Medical imaging technology detects vascular disorders, injuries in brain

An analytical imaging technology based on functional MRI.

This graphic shows the procedure of identifying and extracting intrinsic signals from big arteries and veins in an fMRI scan, and using them to calculate the cerebral circulation time of young healthy males and females.
This graphic shows the procedure of identifying and extracting intrinsic signals from big arteries and veins in an fMRI scan, and using them to calculate the cerebral circulation time of young healthy males and females.

Using recently developed analytical imaging technology based on functional MRI, scientists at the Purdue University have identified cerebral vascular disorders and injuries that do not require the use of contrast agents. The technique tracks an intrinsic blood-related MRI signal that can be used as a natural biomarker to assess blood flow in a patient.

The time delay between the intrinsic signals from the internal carotid artery and the inner jugular vein represents the cerebral circulation time. A drawn-out time delay additionally demonstrates bloodstream disturbance in the brain, perhaps caused by a tumor, traumatic brain damage or other brain disorders.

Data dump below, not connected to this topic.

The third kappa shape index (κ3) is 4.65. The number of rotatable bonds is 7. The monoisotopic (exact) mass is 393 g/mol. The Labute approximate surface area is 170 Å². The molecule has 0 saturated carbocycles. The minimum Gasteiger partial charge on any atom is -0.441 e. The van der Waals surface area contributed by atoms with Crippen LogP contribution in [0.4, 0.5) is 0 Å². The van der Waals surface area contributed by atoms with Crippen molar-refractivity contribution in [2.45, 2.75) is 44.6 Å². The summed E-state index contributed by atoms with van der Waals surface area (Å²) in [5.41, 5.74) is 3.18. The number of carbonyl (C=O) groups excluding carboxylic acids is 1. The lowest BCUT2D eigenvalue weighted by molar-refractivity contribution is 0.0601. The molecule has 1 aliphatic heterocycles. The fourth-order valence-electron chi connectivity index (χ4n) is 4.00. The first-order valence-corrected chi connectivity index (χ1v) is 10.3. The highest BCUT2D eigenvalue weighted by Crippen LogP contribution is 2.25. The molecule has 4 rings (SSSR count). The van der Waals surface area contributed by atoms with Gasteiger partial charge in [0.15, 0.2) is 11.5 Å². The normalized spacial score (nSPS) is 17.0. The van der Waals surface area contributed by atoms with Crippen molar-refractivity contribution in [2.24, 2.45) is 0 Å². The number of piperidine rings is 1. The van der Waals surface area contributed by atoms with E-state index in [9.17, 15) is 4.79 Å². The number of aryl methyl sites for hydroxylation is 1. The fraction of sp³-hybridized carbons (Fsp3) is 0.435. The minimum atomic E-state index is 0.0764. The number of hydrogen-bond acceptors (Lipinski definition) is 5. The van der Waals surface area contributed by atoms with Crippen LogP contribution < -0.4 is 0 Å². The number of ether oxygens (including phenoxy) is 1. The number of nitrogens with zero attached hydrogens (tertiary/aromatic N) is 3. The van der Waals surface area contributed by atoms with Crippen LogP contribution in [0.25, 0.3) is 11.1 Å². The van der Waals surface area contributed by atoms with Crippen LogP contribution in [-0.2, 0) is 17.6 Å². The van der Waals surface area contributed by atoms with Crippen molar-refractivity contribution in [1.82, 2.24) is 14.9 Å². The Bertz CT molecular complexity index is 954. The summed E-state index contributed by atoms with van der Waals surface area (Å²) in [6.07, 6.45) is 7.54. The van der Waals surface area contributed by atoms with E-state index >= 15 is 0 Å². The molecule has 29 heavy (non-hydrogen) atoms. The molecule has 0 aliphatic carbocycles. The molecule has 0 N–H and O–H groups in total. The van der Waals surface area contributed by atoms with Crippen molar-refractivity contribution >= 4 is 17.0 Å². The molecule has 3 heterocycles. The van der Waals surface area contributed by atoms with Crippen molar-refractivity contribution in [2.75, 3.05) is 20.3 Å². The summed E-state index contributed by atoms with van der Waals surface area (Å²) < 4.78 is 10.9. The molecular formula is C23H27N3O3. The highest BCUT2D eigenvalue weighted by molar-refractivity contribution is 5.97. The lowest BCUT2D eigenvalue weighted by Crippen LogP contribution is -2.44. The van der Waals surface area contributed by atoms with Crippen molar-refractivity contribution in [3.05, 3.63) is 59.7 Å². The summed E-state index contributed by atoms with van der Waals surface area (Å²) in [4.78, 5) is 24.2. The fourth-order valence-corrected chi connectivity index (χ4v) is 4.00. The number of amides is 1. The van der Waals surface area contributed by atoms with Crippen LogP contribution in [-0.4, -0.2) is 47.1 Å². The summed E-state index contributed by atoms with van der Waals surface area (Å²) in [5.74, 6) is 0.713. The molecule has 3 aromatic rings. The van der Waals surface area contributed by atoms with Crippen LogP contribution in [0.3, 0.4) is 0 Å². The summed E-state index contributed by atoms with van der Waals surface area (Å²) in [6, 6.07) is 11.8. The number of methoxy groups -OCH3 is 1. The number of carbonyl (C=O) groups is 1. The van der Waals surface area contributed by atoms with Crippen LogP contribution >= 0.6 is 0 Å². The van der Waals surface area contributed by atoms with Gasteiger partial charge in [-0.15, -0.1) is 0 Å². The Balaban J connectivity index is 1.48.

Yunjie Tong, an assistant professor in Purdue’s Weldon School of Biomedical Engineering said, “We can compare the signal from symmetric arteries and veins in both hemispheres or neck to assess the cerebrovascular integrity or the balance of blood flow. The blood flow should be symmetric between the two sides in a healthy subject.”

“The new method can even be applied on some existing MRI data to calculate the cerebral circulation time. This method is safer and non-invasive since we don’t inject contrast agents, which can stick to vessels or cause other health problems.”

Scientists are now looking for companies, medical institutions, and other collaborators to complete additional testing on the imaging method. A report on this study was published in the Journal of Cerebral Blood Flow and Metabolism.